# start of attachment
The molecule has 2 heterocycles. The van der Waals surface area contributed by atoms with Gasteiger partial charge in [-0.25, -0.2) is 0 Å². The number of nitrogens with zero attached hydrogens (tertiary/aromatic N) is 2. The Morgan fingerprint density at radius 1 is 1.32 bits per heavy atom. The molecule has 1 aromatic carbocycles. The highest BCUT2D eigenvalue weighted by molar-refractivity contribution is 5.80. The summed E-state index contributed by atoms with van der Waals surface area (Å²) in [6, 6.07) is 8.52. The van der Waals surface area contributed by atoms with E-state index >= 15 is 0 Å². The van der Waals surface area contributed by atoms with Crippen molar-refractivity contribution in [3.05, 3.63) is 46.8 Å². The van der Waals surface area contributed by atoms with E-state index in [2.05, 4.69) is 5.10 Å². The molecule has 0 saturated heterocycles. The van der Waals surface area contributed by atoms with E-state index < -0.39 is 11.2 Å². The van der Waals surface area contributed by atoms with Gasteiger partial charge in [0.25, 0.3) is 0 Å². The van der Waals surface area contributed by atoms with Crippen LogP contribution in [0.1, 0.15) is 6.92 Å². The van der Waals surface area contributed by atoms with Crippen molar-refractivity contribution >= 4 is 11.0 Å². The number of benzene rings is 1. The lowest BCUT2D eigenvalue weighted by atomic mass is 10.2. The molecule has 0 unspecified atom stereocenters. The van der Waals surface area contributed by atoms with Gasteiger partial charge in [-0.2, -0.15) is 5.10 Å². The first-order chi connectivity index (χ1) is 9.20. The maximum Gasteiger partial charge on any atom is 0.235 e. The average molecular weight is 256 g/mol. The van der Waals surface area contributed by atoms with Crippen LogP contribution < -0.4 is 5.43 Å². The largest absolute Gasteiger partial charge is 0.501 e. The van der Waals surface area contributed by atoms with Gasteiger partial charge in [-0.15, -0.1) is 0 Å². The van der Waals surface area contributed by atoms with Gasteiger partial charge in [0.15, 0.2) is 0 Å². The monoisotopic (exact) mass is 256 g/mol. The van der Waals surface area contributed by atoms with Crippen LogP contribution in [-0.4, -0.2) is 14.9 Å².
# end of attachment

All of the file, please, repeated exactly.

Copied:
The molecule has 2 heterocycles. The van der Waals surface area contributed by atoms with Gasteiger partial charge in [-0.25, -0.2) is 0 Å². The number of nitrogens with zero attached hydrogens (tertiary/aromatic N) is 2. The Morgan fingerprint density at radius 1 is 1.32 bits per heavy atom. The molecule has 1 aromatic carbocycles. The highest BCUT2D eigenvalue weighted by molar-refractivity contribution is 5.80. The summed E-state index contributed by atoms with van der Waals surface area (Å²) in [6, 6.07) is 8.52. The van der Waals surface area contributed by atoms with E-state index >= 15 is 0 Å². The van der Waals surface area contributed by atoms with Crippen molar-refractivity contribution in [3.05, 3.63) is 46.8 Å². The van der Waals surface area contributed by atoms with E-state index in [2.05, 4.69) is 5.10 Å². The molecule has 0 saturated heterocycles. The van der Waals surface area contributed by atoms with E-state index < -0.39 is 11.2 Å². The van der Waals surface area contributed by atoms with Gasteiger partial charge in [0.25, 0.3) is 0 Å². The van der Waals surface area contributed by atoms with Crippen LogP contribution in [0.1, 0.15) is 6.92 Å². The van der Waals surface area contributed by atoms with Crippen molar-refractivity contribution >= 4 is 11.0 Å². The number of benzene rings is 1. The lowest BCUT2D eigenvalue weighted by atomic mass is 10.2. The molecule has 0 unspecified atom stereocenters. The van der Waals surface area contributed by atoms with Gasteiger partial charge in [-0.2, -0.15) is 5.10 Å². The first-order chi connectivity index (χ1) is 9.20. The maximum Gasteiger partial charge on any atom is 0.235 e. The average molecular weight is 256 g/mol. The van der Waals surface area contributed by atoms with Crippen LogP contribution < -0.4 is 5.43 Å². The largest absolute Gasteiger partial charge is 0.501 e. The van der Waals surface area contributed by atoms with Gasteiger partial charge in [-0.15, -0.1) is 0 Å². The van der Waals surface area contributed by atoms with Gasteiger partial charge in [0.15, 0.2) is 0 Å². The monoisotopic (exact) mass is 256 g/mol. The van der Waals surface area contributed by atoms with Crippen LogP contribution in [-0.4, -0.2) is 14.9 Å².